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mag
07-07-2004, 08:19 AM
Hello. I'm new here. I'm having a bit of a problem with my pictures, and I was wondering if anybody here could help me out.

I have a Canon PowerShot A80. It's a 4 megapixel camera. I have it set to the highest quality settings it can go to--2272x1704 resolution, superfine compression. But I'm noticing some graininess in my pictures, especially when I print them out. I have also noticed when I look at the image properties that they only have 72 pixels per inch. I've been told that it should be 200-300 pixels per inch to get a quality image. But I don't know how to change that.

So I guess my question is what resolution/print size/whatever else should I use to get the best pictures from my camera?

Thanks.

mag

Nick
07-07-2004, 08:33 AM
Hi mag, you say grain noticed when printing. Grain can also be related to the ISO the image was taken at - do you know if you shoot in AUTO ISO, or do you set it yourself for various situations?

Also, what printer/paper/quality settings for it are you isng?

Now, a little about DPI :)

DPI stands for dots per inch, and states the number of dots that fall in a square inch, which makes up an image on a printed page. More dots, the smoother and the better an image. Low DPI, dots may be visible to the human eye rather easily, which of course isn't good.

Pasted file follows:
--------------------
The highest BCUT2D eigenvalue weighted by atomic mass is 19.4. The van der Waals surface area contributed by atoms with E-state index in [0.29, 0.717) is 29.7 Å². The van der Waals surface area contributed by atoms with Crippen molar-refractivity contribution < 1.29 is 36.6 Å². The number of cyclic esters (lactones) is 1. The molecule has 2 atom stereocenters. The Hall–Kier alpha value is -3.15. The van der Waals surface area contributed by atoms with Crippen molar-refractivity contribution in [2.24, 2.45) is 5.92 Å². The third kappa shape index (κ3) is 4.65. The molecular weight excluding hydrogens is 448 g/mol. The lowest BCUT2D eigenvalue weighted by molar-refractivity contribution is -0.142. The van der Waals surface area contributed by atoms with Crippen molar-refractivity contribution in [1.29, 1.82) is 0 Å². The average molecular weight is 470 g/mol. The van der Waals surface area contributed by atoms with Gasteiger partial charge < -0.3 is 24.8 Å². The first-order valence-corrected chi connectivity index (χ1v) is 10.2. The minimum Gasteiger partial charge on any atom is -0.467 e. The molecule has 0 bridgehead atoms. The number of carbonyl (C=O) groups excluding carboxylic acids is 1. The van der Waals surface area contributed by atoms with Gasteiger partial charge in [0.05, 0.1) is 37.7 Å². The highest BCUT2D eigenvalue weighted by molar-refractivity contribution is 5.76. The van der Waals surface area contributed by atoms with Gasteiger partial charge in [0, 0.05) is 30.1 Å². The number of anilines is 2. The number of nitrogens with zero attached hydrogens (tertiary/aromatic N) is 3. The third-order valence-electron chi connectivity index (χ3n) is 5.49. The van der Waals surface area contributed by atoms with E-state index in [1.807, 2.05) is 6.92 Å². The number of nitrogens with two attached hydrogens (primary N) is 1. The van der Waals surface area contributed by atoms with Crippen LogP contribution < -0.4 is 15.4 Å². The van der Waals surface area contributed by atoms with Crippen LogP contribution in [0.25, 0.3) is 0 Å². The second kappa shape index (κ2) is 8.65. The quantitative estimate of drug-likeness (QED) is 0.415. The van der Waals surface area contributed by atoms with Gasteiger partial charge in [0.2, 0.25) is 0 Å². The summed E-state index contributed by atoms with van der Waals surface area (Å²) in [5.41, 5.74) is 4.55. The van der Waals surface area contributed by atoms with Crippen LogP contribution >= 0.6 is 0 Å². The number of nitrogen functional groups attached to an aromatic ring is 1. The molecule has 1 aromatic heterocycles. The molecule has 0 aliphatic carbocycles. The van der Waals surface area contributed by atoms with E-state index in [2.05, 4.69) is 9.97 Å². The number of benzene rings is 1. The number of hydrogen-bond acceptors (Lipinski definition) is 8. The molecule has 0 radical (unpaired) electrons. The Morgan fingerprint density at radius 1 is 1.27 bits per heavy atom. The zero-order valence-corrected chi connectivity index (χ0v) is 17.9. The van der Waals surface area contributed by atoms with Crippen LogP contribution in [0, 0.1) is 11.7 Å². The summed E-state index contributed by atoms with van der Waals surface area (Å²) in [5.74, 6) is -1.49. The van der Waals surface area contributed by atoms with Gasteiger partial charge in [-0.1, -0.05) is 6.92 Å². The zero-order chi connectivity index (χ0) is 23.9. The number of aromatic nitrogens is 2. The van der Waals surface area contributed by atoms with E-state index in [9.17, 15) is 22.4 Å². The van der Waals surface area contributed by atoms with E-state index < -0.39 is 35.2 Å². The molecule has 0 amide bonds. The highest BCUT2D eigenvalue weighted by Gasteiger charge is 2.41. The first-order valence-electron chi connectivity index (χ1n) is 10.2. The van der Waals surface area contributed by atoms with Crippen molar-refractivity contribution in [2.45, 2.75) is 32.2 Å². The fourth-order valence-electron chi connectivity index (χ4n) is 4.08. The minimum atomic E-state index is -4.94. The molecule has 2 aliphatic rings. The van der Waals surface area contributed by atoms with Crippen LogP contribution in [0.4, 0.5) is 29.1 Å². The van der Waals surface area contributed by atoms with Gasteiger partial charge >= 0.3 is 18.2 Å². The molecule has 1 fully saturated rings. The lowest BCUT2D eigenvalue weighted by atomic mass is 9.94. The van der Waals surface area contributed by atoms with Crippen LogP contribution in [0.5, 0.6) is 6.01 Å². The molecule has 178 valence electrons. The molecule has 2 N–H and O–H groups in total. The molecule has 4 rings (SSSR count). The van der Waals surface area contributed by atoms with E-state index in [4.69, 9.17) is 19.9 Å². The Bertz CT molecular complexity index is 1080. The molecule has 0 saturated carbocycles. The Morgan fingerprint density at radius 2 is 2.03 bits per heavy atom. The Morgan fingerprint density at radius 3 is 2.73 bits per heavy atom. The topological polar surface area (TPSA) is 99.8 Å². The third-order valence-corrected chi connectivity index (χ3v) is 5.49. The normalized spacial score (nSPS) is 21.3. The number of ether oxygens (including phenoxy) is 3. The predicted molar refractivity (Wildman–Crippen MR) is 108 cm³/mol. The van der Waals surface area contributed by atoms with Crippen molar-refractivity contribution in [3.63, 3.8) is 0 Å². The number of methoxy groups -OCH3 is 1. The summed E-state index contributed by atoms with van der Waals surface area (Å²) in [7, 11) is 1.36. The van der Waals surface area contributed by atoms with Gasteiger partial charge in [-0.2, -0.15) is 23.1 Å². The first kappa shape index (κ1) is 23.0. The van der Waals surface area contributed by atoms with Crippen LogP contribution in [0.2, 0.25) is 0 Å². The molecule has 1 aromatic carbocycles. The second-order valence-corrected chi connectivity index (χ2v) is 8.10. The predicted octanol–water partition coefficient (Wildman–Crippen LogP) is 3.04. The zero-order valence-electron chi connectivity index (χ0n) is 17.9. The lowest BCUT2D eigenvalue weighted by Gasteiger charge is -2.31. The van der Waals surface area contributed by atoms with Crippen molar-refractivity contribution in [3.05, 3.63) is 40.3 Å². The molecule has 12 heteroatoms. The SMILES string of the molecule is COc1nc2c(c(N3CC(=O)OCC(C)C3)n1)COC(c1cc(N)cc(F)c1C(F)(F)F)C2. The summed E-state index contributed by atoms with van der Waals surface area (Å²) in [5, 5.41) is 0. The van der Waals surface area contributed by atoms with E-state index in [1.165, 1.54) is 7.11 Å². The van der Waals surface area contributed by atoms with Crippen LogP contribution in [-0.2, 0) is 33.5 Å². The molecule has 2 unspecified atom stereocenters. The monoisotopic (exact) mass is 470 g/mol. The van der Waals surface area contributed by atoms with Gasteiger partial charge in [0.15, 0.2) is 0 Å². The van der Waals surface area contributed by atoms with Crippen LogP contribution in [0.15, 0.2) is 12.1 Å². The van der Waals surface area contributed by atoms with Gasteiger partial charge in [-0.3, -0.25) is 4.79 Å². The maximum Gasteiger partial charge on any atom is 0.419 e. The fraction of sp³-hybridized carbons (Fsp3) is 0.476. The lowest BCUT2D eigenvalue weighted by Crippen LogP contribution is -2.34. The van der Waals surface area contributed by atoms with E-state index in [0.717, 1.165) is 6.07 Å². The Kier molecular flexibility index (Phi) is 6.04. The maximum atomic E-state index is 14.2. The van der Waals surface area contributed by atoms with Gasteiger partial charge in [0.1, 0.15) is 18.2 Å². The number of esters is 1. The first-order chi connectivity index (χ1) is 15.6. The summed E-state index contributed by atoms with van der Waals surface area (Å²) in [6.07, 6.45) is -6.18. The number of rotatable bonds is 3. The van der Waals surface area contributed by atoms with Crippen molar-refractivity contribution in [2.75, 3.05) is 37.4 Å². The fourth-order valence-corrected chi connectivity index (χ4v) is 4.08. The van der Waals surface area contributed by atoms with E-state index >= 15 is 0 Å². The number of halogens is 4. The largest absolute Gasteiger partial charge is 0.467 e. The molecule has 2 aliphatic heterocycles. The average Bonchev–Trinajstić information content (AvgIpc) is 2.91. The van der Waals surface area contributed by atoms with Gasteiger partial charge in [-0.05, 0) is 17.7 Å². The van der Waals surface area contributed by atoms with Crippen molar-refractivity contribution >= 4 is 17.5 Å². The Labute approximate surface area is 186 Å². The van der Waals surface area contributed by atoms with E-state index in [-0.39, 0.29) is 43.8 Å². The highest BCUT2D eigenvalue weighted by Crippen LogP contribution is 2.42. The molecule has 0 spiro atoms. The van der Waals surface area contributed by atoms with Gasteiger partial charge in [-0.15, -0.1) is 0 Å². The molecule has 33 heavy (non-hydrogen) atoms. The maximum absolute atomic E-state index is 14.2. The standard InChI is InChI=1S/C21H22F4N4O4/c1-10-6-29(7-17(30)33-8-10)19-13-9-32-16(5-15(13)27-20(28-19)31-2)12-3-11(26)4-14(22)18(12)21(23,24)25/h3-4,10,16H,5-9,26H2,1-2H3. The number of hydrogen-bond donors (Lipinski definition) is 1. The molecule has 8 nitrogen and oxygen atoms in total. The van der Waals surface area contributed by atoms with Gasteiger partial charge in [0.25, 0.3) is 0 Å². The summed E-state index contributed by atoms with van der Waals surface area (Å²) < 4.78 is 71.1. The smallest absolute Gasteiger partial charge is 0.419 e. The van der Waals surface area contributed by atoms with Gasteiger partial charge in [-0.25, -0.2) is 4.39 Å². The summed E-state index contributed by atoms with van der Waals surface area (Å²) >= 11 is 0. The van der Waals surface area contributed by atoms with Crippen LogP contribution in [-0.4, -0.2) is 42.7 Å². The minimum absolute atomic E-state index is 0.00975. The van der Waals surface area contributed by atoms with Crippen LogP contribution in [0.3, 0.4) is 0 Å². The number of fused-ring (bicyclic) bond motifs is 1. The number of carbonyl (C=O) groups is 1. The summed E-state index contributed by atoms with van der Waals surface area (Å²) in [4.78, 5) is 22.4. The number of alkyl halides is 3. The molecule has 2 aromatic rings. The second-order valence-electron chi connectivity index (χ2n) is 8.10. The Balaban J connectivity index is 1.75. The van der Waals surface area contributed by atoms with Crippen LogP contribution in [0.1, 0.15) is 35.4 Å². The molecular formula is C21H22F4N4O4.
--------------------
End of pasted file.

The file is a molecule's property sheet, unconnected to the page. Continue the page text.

Digital photos already contain a DPI when the picture is taken, and you can't further change it in photoshop or when creating a new file. The higher the quality of the in-camera settings, the higher the DPI. You can find out what DPI your image will print at by dividing the largers dimension of the image, by the largest dimension of the print.

If your image is, estimated at 2200x1700, and you wanted to make a 8x11 print, your DPI will be 200. 2200/11 is 200DPI, which will look very, very nice printed at that size. 300PDI is excellent quality, but you need a bigger image size. The bigger the image taken, the bigger the DPI you'll be able to get.

At least this is understanding, which is hopefully right :)

Ray Schnoor
07-07-2004, 08:51 AM
When a camera takes a photo, it is saved as pixels. When you print out the photo, the optimum setting is ~300 pixels/inch, although you should be able to get acceptable photos with 150-250 pixels/inch.

Printers, on the other hand, have dpi (droplets of ink per inch) in their specs. If you print a photo on high quality photo paper at the highest quality setting on, say, a Epson Photo Stylus at 2880 dpi, you will get several droplets of ink for every pixel in the photo.

In other words, pixels in a photo and dpi settings of a printer are not related to each other.

As to changing from your default of 72 pixels per inch, that would be for a printed photo of 31"x23" for your camera. I am guessing that if you set a print size of 4x6 or 8x10, the pixels would change proportionately.

As to the grainyness(?) of your printed photo, make sure that you are printing on photos paper at the highest "photo" quality setting of your printer.

Ray.